Sports journalist - il legendinho
It was one of those glorious ideas you have when you’re ten years old. I sat my football team down and told them my new plan. This time it couldn’t fail. This time we would be champions for sure.
All we had to do was learn Italian. We had a good half hour before the match started. I’d brought the pocket dictionary I’d found on the bookshelf back home and I even had a portable blackboard. I chalked up the word ‘AVANTI’ in block capitals. ‘That’s what we say when we’re passing forward,’ I explained, with supreme confidence, ‘and when we want to go left we say SINISTRA’. We would bamboozle the opposition with the dark arts of our foreign language skills.
The only hitch was my own side was just as bamboozled.
Forty years later and I’ve been to every country in South America except Bolivia, but I still haven’t made it to Italy. Even though in school I told my French teacher I was going to move there. I’d always liked French, ever since I learned to sing ‘Sur le pont d’Avignon’ at the age of four.
I didn’t come from an academic family. My parents were rural working class and my brother and I grew up in Hemel Hempstead with limited horizons. We never had a car or a phone, and I remember life without a fridge or a television or a washing machine. My mother worked as a librarian, which in those days was a profession for rich housewives and a major achievement when you consider she came from destitute poverty and her dad yanked her out of school the day she finished her O Levels.
My father never got further than a weekend in Dublin. There was no contact with other languages or the outside world. I remember going on holiday to Folkestone when I was five and being able to see the lights of Calais and thinking it was magic – over there they speak a different language! Then there was this kid down the road collecting a sticker album, and I remember looking at his stickers. There was one of a Peruvian player that struck me as the most wonderful thing I’d ever seen – the shirt, bright white with a red sash, and the Andean features. It was one of those ‘wow’ moments when you realise there is such a thing as diversity.
When I left university all I knew was I wanted to do something on my own terms. Like when I’d formed my own football team or put together my own band. That was another turning point, seeing the Beatles on television and thinking, I want to be a Beatle, can I be a Beatle?
But I’d hung up my bass guitar when I went to college. Then a friend got in touch. He was working at a theatre in the West End. It was one of those things where I went for a couple of weeks and ended up staying for years. The theatre was where I became truly international. And where I first discovered Brazil. The downstairs bar was entirely staffed by Brazilians and frequented by their mates. One day I knew two or three Brazilians, and the next I knew two hundred. It wasn’t long before I was speaking Portuguese. To this day I’ve never really studied it.
I decided to combine my old love of football with my new love of Brazil, and become a correspondent in Rio. I stayed in a hotel that was just over ten reais a night, then downsized to something cheaper. Eventually I ended up on someone’s floor, which was ideal, because they didn’t speak any English and nor did anyone they knew. There were plenty of days I went hungry. The only thing that stopped me going home was the thought of coming back to England in winter and having no job.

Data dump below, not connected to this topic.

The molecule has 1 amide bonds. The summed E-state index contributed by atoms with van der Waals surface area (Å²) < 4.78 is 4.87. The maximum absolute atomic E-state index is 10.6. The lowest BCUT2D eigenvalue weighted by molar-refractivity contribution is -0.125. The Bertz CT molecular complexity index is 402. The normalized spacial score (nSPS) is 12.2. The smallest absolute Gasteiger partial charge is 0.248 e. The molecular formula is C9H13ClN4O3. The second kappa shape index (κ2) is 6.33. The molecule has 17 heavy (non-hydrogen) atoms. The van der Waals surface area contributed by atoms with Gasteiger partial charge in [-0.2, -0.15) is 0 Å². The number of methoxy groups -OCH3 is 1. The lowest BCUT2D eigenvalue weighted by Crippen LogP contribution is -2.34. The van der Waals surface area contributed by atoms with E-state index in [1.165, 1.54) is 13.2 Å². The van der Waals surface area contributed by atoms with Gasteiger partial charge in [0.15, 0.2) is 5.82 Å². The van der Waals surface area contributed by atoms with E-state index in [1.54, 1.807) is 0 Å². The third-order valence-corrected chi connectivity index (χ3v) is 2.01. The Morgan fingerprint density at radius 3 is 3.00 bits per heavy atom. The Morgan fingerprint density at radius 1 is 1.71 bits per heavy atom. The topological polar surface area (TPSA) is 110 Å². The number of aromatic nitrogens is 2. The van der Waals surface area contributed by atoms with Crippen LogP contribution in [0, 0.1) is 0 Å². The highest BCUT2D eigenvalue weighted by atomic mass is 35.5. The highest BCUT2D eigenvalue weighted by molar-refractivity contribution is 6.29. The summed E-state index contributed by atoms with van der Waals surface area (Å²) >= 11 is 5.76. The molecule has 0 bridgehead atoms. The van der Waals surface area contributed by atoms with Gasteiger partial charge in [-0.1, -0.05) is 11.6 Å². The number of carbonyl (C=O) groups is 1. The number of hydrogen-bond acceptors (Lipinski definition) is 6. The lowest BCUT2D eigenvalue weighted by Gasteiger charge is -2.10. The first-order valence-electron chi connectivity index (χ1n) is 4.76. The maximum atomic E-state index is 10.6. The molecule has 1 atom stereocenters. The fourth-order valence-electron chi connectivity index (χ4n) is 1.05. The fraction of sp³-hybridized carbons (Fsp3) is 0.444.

Then everything changed, including my luck. Nike signed a deal with the Brazilian team. Prior to that time, from the point of view of the European market, Brazilian football only existed once every four years. Suddenly there was unprecedented interest and I was the man on the spot.
My language skills have changed my life massively. I’m on Brazilian TV every week. I can do a two-and-a-half-hour show and the Portuguese flows. When I covered the 2018 World Cup it was mainly in social terms. The Brazilians can’t just enjoy the ride. They talk of the ones they've won and the ones they’ve lost as if it was heads or tails, like they were one of two, not thirty-two teams. It’s about them measuring themselves against the rest of the world.
My favourite Portuguese word is chafariz, which means fountain. Say it aloud and you’re hearing the water. But there are two words any English speaker would know, without really knowing what they mean. One is social – roughly ‘proper’, or ‘correct’, or ‘formal’. You might speak of a camisa social (a smart shirt) or an ambiente social. The connotations are completely class-based. It’s the same with popular. Nothing to do with popularity, but means rather ‘of the people’, belonging to ordinary, everyday folk. It isn’t necessarily derogatory. A sign saying preço popular indicates that something is affordable to everyone.
It’s about getting into the mindset of another people, like reading. When you read a book, you’re being invited inside someone’s mind, and unless you have the linguistic skills you can’t accept that invitation. You’ll be the one on the outside looking in.
There are two main parts to learning a language, and I would say they’re the two main parts to being human: you’ve got to want to listen and you’ve got to want to talk.
Sometimes people ask how I know all the things I know about South American football. The answer is simple. Curiosity. Curiosity is the key word – for football, for languages, and for life.